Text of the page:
As Everton FC starts work on its £500m stadium at Bramley Moore Dock it is urging fans to stay away from the site but is promising to install a live webcam. Tony McDonough reports
Everton FC has now taken possession of Bramley Moore Dock at Liverpool’s docklands as it starts work on its new £500m stadium.
Main contractor Laing O’Rourke is now starting enabling works at the site, a couple of miles north of Liverpool city centre and part of Peel L&P’s Liverpool Waters scheme, which are expected to last 32 weeks. This first phase of what will be funded entirely by the club’s majority shareholder Farhad Moshiri.
The entire build is scheduled to take around 150 weeks in 12 separate phases. It is hoped the Blues will be able to kick off the 2024-25 season in their new home but the club is not making itself a hostage to fortune by making that a definite deadline.
It has been estimated the stadium will deliver a £1bn boost to the city’s economy and provide up to 15,000 jobs for local people (12,000 during the construction phase). It is also estimated that it will attract around 1.4m visitors to the city and more than £255m will be spent through the local supply chains.
On Monday evening, Everton stadium development director, Colin Chong, published an update on the project. He said he was “delighted” to finally take charge of the keys to Bramley Moore. However, he urged supporters to resist the temptation to come down to the site to see the work going on.
He said: “While this is a significant occasion for our club, I would urge supporters not to attempt to access the site. There is – and will continue to be – a lot of heavy goods vehicles arriving delivering plant equipment and supplies.
“There will be no public access through the gates at Bramley-Moore Dock and the health and safety of everyone on-site is a priority. In the coming weeks, we will be installing a web camera allowing you to see live images of what is happening at the site.
“In addition to the webcam we will also soon be launching a new project website which will house all our latest news and which will act as the portal for any questions you may have for us.”
Mr Chong said the enabling works involved preparing the dock site in readiness for the build. A process that will take several weeks. Part of this enabling work includes putting in place staff welfare facilities. He added there could be as many as 12,000 people working throughout the build phase.
While the infilling of the dock is still some weeks away, work has started on repairing the dock wall which will be preserved underneath the stadium. The team has also carried out several surveys beneath the water in the dock, including a search for unexploded World War II bombs. The docklands were peppered with ordnance by German bombers.
“Our next steps for the dock are to ensure we carefully remove and rehome any wildlife and other organisms in the water before we begin infilling the dock with sand from the Mersey estuary in the autumn,” added Mr Chong.
“The demolition of the existing non-listed structures is also still some weeks away but we need to make sure we have cleared the buildings of any unrequired materials and finalised our site clearance and demolition plans. It is our intention that we’ll be formally breaking ground on the eastern quayside in the early part of August.”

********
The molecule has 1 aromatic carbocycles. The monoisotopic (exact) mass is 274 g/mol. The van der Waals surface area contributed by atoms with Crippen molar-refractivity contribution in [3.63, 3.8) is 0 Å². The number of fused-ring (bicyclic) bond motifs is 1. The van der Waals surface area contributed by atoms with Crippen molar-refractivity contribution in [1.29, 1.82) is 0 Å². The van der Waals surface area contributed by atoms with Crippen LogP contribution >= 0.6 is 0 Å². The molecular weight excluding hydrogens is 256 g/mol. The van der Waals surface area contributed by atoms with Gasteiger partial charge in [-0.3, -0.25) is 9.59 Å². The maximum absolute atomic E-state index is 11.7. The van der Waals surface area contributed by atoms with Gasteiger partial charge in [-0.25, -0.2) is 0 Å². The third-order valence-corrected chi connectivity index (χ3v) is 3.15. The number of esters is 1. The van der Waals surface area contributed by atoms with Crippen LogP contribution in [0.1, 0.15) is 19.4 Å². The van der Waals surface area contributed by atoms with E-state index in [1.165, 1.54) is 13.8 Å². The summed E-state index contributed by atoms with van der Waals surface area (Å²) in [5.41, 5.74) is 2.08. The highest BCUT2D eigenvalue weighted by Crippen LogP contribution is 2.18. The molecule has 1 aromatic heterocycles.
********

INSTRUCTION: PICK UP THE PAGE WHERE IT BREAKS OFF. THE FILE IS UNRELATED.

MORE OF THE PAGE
Heritage groups, as well as UNESCO, had put forward strong objections to the stadium, which involves filling in a Grade II-listed Victorian dock, but Mr Chong insists preserving, restoring and celebrating heritage was central to the project. Last week UNESCO removed World Heritage Status from Liverpool with the stadium a major factor.
However, Mr Chong explained: “There has been a lot of talk about heritage but we have been clear throughout our planning that respecting and enhancing heritage has always been one of our key principles.
“Our commitment to bringing the dock’s heritage features to life has not changed and we will be investing more than £55m to preserve, restore and celebrate the heritage assets at Bramley-Moore Dock.
“Indeed, this process has started already by repairing the listed dock wall and, in the coming days, we’ll begin stabilising the hydraulic tower. Once construction is complete we will be opening the inaccessible site up to the public for the first time in decades – allowing people to appreciate its heritage.”
The hydraulic tower will become a visitor centre on both match and non-matchdays and the team will be retaining the cobbles, capstans, mooring posts, gratings and railways lines and where possible incorporating them into the design.
The water channel that visually connects the neighbouring docks will be retained in honour of Jessie Hartley’s interconnecting dock system and, with the dock walls preserved under the stadium, should the club ever move from this site in the future, the site could actually be reverse-engineered back into a dock.
“I mentioned how crucial your involvement has been so far and I want to reiterate how crucial it will also be going forward,” Mr Chong said in a message to fans and the people of the city.
“We will continue working with supporter groups to ensure all aspects of our plans are built around our fan’s hopes and expectations and we will be contacting all our supporters with details about ticketing timelines and processes in the next few months.”